So writing is the method for one who uses the word as bait: the word fishing for whatever is not word. When this non-word – the between-the-line – takes the bait, something is written. Once the between-the-line has been caught, one can with relief release the word. But there the analogy ceases: the non-word, in taking the bait, incorporates it. What saves one then is to write distractedly.

In the original, the last sentence appeared slightly different – “What saves one then is to read ‘distractedly” –, perhaps due to the distraction of whoever wrote it, or else to postulate that all writing is reading, even if it is a reading of what has never been written, as Hoffmannsthal wanted. Or even, and perhaps more fundamentally, to point out that what is interesting both in writing and in reading is encountered in the unsaid, such that we must distract ourselves from what is said to focus on what is between the lines. One must observe, in any case, that writing, in this beautiful passage, does not constitute an art or technique of words, but an activity that arises through them: the aim is to fish the non-word, the aim of the lines is to constitute what is between the lines. But the latter is impossible without the former, in an inversion between the said and the unsaid: it is not the word that incorporates its other, it is the other of words, the non-word, that incorporates the word and is only manifested through it. This will establish the ethics of writing that guides Clarice’s work: “But since writing is to occur, at least do not crush the words between the lines.”

3. Água Viva is completely concerned with this maxim. Indeed, in this almost unclassifiable fiction, it is not only taken up in a variation – “The best is not yet written. The best is between the lines,” –but also constitutes the essence of the relation between the narrator and the interlocutor to whom she writes:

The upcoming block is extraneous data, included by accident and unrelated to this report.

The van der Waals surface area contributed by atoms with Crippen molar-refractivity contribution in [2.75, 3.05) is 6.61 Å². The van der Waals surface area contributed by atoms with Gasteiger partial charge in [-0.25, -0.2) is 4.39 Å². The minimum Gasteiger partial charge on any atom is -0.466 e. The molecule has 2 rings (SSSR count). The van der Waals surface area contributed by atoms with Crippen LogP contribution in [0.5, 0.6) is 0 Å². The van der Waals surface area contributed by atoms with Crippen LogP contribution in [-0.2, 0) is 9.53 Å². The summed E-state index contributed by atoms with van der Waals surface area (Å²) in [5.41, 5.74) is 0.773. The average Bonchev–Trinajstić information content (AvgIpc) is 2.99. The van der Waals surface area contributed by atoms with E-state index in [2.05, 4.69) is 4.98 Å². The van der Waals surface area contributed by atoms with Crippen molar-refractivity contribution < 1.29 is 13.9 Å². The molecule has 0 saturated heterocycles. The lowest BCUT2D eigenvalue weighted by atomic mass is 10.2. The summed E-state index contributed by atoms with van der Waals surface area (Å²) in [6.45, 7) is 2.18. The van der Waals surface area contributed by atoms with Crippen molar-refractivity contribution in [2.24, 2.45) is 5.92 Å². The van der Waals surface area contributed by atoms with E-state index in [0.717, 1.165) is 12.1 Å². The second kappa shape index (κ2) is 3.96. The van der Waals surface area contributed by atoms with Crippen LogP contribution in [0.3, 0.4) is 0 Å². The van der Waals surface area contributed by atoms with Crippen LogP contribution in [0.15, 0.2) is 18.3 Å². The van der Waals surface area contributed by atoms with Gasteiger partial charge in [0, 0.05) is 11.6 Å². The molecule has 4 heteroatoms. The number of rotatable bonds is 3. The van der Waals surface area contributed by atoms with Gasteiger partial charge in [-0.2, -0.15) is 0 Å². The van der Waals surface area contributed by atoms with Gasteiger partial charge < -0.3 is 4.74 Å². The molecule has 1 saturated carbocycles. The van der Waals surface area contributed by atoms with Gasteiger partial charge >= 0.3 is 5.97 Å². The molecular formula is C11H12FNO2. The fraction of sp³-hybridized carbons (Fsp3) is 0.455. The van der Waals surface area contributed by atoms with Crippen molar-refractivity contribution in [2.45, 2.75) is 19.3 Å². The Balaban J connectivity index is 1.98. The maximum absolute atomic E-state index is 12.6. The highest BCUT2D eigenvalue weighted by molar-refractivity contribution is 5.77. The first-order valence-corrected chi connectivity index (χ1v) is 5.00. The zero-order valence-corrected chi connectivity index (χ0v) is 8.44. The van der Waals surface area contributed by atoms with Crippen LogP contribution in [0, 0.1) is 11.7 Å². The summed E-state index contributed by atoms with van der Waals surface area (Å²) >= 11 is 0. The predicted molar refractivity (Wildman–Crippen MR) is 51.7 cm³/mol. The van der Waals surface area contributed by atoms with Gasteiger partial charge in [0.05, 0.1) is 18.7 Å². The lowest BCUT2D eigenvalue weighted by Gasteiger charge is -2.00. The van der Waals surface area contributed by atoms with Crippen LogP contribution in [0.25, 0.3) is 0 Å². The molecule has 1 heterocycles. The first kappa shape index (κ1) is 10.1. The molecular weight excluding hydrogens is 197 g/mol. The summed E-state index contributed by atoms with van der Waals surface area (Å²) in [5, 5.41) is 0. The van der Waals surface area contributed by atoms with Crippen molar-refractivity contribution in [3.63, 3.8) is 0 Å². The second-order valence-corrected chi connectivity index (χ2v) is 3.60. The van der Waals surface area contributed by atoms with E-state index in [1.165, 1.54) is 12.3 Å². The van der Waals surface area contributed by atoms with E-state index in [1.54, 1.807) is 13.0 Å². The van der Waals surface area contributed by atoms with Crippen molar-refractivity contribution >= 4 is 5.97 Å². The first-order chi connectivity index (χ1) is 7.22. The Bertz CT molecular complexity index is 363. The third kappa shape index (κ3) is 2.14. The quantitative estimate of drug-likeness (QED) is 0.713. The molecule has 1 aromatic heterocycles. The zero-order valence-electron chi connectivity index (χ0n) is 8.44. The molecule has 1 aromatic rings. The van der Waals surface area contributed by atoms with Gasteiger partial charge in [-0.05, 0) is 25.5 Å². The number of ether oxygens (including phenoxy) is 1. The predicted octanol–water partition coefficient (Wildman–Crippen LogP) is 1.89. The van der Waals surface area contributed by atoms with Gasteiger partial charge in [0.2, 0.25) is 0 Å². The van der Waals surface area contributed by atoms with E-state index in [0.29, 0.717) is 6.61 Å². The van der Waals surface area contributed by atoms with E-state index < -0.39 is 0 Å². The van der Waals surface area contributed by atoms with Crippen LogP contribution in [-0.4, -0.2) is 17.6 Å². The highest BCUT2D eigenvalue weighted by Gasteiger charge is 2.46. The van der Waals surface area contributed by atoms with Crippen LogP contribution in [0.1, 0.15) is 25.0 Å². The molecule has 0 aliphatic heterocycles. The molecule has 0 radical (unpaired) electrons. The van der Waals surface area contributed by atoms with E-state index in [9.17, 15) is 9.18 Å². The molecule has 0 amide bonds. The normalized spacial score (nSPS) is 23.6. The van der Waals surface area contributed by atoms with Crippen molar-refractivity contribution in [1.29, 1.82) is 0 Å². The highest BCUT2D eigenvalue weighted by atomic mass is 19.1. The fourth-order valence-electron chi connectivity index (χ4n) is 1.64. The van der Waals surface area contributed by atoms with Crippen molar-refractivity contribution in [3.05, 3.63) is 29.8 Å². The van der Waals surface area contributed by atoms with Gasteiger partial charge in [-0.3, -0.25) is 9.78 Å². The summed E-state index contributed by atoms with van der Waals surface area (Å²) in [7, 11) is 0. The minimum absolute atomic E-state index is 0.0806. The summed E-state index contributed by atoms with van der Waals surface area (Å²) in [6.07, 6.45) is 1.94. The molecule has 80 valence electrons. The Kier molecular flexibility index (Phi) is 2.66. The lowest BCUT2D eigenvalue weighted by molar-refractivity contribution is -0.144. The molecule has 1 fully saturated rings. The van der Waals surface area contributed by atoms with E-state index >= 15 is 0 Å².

I deepen the words as if I were painting, more than an object, its shadow (…) Listen to me, listen to the silence. What I say to you is never what I say to you but something else instead. It captures the thing that escapes me and yet I live from it and am above a shining darkness.

The “spell of the word and its shadow,” as must be clear now, pervades Clarice’s work.

We will begin the text with an opposition between expression and manifestation. It comes from The Passion According to G.H., in which the narrator seeks to take account of an extreme experience of “depersonalization.” How to relate that which, by definition, consists in the total loss of subjectivity and of everything, including language, which would grant G.H. a specificity (as an individual, but also as a member of the human race, since it ultimately concerns a movement of “dehumanization”)? How to take account of the communion with the “neutral,” the “white mass” of the cockroach, how to take account of the “contact with that thing with no qualities and no attributes was repugnant to me, the living thing without name or taste or smell was disgusting”; that which the narrator calls “inexpressive?”